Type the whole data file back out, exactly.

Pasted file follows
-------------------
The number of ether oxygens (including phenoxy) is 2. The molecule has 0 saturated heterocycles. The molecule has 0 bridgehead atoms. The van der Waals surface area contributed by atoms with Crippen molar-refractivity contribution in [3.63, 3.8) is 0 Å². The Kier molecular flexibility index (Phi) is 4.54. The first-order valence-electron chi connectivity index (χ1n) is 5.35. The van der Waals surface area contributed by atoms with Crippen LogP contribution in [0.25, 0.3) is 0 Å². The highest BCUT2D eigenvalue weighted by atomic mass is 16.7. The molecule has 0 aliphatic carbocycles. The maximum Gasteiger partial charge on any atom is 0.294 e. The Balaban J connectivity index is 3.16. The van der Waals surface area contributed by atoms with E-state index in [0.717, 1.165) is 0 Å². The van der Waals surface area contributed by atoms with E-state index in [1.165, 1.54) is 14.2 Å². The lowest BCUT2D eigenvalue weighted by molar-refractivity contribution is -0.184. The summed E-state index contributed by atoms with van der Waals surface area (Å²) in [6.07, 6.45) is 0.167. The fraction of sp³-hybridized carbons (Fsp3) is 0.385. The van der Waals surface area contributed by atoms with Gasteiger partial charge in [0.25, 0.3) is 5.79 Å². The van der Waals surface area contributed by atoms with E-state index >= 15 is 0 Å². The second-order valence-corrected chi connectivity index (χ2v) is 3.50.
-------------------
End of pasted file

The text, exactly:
The number of ether oxygens (including phenoxy) is 2. The molecule has 0 saturated heterocycles. The molecule has 0 bridgehead atoms. The van der Waals surface area contributed by atoms with Crippen molar-refractivity contribution in [3.63, 3.8) is 0 Å². The Kier molecular flexibility index (Phi) is 4.54. The first-order valence-electron chi connectivity index (χ1n) is 5.35. The van der Waals surface area contributed by atoms with Crippen LogP contribution in [0.25, 0.3) is 0 Å². The highest BCUT2D eigenvalue weighted by atomic mass is 16.7. The molecule has 0 aliphatic carbocycles. The maximum Gasteiger partial charge on any atom is 0.294 e. The Balaban J connectivity index is 3.16. The van der Waals surface area contributed by atoms with E-state index in [0.717, 1.165) is 0 Å². The van der Waals surface area contributed by atoms with E-state index in [1.165, 1.54) is 14.2 Å². The lowest BCUT2D eigenvalue weighted by molar-refractivity contribution is -0.184. The summed E-state index contributed by atoms with van der Waals surface area (Å²) in [6.07, 6.45) is 0.167. The fraction of sp³-hybridized carbons (Fsp3) is 0.385. The van der Waals surface area contributed by atoms with Gasteiger partial charge in [0.25, 0.3) is 5.79 Å². The van der Waals surface area contributed by atoms with E-state index >= 15 is 0 Å². The second-order valence-corrected chi connectivity index (χ2v) is 3.50.